domenica, novembre 01, 2009

The driest argument has its hallucinations

My colleague is still missing in Central America. His family has taken an us vs. them mentality with the police that has become factually obstructive. I think he's probably dead but if he isn't, I can't think of anything much less useful than that. But you know what, he's my colleague, not my brother, and if they want to be assholes about it, there's not much I can do besides fucking weep and flag to the authorities that I'll be forthcoming as I can if they question friends and extended family. They probably won't. I hope they don't. I know what I think is right but at the same time I don't like the image of myself colluding with a Central American police force against a grieving family, which is how it will be perceived by said family and by that part of my brain which is all "fuck the po-po".

Part of what is distressing in these situations, I've discovered, beyond the horrible grief and the gnawing worry and the absolute lack of control and other people, is one's own brain.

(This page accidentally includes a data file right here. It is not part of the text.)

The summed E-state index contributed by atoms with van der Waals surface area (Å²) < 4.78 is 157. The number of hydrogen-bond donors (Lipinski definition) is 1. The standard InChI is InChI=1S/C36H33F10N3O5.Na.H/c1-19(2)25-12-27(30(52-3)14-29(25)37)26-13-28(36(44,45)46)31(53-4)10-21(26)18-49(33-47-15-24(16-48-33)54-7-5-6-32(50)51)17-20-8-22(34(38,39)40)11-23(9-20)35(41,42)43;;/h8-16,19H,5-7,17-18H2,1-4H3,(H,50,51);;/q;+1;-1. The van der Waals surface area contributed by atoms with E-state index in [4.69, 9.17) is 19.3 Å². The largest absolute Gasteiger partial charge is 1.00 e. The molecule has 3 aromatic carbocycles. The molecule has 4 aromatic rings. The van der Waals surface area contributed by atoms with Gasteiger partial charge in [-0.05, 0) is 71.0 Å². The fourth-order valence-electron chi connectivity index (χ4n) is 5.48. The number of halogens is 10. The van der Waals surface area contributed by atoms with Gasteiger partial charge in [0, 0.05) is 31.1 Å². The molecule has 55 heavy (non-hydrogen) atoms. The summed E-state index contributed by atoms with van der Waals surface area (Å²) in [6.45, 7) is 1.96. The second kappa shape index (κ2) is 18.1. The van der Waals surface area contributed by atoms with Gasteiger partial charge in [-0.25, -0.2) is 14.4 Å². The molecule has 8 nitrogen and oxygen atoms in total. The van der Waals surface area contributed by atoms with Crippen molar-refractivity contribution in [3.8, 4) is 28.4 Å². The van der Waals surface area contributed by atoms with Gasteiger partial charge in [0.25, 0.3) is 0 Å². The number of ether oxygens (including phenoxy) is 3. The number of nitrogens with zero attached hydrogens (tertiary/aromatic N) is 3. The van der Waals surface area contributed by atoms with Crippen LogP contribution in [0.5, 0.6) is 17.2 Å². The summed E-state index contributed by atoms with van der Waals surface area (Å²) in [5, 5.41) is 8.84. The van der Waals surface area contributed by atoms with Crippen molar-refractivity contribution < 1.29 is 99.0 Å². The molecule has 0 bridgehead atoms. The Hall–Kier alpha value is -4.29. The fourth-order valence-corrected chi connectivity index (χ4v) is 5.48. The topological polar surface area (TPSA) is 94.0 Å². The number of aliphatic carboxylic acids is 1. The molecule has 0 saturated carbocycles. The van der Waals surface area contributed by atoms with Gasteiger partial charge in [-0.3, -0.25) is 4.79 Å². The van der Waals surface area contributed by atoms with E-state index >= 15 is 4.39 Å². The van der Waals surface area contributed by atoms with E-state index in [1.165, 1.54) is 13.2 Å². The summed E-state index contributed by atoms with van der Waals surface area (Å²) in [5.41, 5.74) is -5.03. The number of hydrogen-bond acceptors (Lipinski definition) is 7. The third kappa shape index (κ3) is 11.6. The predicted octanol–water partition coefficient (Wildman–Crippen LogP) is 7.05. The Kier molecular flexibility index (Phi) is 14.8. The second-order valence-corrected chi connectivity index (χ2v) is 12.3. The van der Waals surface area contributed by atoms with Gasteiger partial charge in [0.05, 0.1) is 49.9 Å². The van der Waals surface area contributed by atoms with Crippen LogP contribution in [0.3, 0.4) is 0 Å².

Other than that, I'm on the home stretch with Daniel Deronda. Still ripping and not a single disappointment so far, beyond the let-down of Mordecai's big life-vision that he needed to share and bequeath to Daniel being Zionism. That was probably more earth-shaking at the time that Eliot was writing but I felt a bit let down. I was hoping for unicorns, or some magical mystery truth of some sort. Oh well.

2 commenti:

Baywatch ha detto...

Still, That whole Zionist angle is fascinating, historically speaking.

but yes, unicorns would have been nice. you can't go wrong with unicorns.

Mistress La Spliffe ha detto...

I also would have accepted Mordecai wishing to pass on the secret of unaided human flight.